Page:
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The Middle Class, Civil Rights and Popular Protest in Urban China

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Chinese citizens' demand for greater say in politics

The Chinese middle class – led by homeowners' rights groups – is demanding more participation in politics. An EU initiative explored how such groups are at the forefront of democratic change in China.

Industrial Technologies

Against a backdrop of rising unemployment, a widening gap between rich and poor, and increasing expectations among the growing middle class, homeowners' groups are fighting for civil rights through protests and demonstrations. As a result, the Communist Party is up against a growing wave of political reform. With this in mind, the EU-funded POPULARPROTESTCHINA (The middle class, civil rights and popular protest in urban China) project set out to examine how homeowners' groups have led the change in an attempt to democratise China for the first time since the Tiananmen crackdown in 1989. Project partners analysed how homeowners' rights movements in urban areas grew in popularity over the years despite an authoritarian regime. This was achieved through fieldwork, research and conference participation. To observe Beijing homeowners' rights movements, researchers attended key events initiated by the Beijing Bid Committee for Homeowner's Association, the Governance and Community Institute, and other strategic organisations aimed at safeguarding homeowners' interests. Homeowner association leaders and 15 local officials were interviewed in Beijing, Hainan Province and Sichuan. Researchers studied various social media channels exploited by homeowners' associations to raise awareness, engage like-minded activists, and promote actions such as protests and demonstrations. Lastly, several recommendations were laid down targeting key EU actors that are designed to encourage the peaceful transformation and development of China's civil society. Project outcomes and policy implications were presented at eight conferences organised by local government, universities and non-governmental organisations. Four papers were published in leading journals. Thanks to POPULARPROTESTCHINA, European, Chinese and east Asian policymakers are better able to understand the middle class, social movements and local democratic governance in China. Decision-makers across Europe are also well positioned to gauge the democratic winds of change in the EU's second most important trading partner.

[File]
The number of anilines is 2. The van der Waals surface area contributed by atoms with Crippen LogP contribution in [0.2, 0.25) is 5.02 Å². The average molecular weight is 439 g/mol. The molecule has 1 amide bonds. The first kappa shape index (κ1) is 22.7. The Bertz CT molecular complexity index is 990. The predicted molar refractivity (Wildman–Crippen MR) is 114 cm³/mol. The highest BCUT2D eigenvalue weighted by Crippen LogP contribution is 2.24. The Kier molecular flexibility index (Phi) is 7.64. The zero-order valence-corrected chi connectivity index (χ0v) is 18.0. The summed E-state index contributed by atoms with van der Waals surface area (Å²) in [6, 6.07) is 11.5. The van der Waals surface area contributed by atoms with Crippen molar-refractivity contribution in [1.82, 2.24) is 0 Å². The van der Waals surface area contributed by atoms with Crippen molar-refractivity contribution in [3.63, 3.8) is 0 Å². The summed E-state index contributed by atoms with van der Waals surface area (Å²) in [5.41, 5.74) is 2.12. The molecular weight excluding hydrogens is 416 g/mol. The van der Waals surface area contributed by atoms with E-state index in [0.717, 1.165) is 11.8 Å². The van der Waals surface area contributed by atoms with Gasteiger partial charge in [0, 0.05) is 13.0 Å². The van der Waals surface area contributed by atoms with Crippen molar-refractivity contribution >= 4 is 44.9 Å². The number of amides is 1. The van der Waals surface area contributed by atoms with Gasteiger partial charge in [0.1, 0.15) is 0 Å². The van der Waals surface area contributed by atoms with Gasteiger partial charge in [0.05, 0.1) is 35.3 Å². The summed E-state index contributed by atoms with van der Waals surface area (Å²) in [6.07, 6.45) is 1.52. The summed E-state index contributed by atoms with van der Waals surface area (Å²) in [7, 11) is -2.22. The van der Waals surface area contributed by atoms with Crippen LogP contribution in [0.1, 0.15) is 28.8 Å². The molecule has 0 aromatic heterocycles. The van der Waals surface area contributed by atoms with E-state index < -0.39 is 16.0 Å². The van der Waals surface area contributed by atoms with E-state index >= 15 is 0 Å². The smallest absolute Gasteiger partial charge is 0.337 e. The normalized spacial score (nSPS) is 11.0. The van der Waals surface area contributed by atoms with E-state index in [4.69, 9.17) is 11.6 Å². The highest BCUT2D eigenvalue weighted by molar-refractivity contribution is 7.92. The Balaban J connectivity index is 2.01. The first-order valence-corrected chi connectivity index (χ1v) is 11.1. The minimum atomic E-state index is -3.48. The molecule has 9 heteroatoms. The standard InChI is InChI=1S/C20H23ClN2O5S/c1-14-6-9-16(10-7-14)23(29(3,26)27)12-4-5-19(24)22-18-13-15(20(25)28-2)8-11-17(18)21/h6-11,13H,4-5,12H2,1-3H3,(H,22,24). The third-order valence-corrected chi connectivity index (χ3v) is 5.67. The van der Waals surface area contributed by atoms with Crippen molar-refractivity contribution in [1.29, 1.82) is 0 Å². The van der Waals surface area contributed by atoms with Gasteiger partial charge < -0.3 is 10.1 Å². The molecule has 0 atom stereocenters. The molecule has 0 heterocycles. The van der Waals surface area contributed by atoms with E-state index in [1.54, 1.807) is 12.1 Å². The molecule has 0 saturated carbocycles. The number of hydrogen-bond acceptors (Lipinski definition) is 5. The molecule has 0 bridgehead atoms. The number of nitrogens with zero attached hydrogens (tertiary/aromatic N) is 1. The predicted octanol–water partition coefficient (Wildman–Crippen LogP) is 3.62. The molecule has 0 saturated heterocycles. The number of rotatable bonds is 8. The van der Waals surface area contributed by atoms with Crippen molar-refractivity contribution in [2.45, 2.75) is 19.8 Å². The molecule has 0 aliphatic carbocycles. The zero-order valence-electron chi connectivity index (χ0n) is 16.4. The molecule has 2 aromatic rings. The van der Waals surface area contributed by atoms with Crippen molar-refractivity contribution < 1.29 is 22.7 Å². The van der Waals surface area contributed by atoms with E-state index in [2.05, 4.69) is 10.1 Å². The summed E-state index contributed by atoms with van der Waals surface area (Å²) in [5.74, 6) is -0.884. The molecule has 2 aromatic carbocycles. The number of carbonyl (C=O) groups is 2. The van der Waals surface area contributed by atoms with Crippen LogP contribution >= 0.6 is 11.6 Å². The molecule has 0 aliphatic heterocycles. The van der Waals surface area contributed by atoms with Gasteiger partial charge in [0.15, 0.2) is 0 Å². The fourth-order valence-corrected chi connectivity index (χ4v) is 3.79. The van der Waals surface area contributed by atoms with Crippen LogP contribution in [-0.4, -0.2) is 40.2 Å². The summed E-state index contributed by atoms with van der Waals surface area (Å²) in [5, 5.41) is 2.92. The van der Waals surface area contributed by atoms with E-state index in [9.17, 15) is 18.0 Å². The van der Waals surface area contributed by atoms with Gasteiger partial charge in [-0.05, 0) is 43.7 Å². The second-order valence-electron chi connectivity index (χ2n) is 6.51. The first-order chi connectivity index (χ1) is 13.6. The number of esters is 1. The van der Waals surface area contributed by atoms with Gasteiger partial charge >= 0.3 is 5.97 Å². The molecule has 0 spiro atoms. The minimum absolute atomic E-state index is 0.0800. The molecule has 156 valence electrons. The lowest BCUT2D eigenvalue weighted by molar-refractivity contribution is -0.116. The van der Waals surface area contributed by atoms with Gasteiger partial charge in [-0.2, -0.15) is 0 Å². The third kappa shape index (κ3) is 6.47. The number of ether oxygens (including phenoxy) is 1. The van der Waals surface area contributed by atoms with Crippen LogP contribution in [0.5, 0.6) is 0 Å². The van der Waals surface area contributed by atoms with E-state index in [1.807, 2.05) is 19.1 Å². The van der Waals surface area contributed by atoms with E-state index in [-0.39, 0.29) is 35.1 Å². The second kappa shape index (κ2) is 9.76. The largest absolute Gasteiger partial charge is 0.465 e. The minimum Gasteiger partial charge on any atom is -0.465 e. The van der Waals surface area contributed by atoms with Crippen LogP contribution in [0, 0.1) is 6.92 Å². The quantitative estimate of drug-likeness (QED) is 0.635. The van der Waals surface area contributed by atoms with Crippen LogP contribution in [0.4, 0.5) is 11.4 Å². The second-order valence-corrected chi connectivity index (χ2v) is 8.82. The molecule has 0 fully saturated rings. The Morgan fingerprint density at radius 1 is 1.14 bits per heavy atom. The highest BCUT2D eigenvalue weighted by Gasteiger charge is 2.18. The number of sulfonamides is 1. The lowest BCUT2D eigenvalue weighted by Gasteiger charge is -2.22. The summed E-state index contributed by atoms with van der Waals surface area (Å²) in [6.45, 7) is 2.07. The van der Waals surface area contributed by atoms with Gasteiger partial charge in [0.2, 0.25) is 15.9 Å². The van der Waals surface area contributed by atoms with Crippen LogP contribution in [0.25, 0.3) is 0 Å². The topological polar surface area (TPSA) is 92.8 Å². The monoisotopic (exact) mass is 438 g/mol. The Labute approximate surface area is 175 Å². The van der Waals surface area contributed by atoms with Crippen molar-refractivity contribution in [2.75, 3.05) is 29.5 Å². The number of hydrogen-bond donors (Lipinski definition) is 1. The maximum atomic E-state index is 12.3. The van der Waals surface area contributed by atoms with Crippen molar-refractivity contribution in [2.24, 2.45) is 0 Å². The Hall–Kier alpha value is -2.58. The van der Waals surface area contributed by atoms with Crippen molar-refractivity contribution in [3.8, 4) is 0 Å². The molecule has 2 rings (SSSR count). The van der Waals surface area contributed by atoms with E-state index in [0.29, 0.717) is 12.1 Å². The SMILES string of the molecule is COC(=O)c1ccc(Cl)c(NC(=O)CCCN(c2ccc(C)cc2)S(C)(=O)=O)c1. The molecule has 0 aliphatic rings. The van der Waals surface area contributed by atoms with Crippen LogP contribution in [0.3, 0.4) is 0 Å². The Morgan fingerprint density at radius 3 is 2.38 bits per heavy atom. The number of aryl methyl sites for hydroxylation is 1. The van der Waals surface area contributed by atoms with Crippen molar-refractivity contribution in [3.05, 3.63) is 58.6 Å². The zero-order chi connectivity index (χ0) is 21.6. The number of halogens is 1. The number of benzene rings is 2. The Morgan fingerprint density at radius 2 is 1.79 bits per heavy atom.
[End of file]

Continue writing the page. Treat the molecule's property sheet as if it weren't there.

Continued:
Politics, middle class, homeowners' rights, democratic, China, civil rights, popular protest

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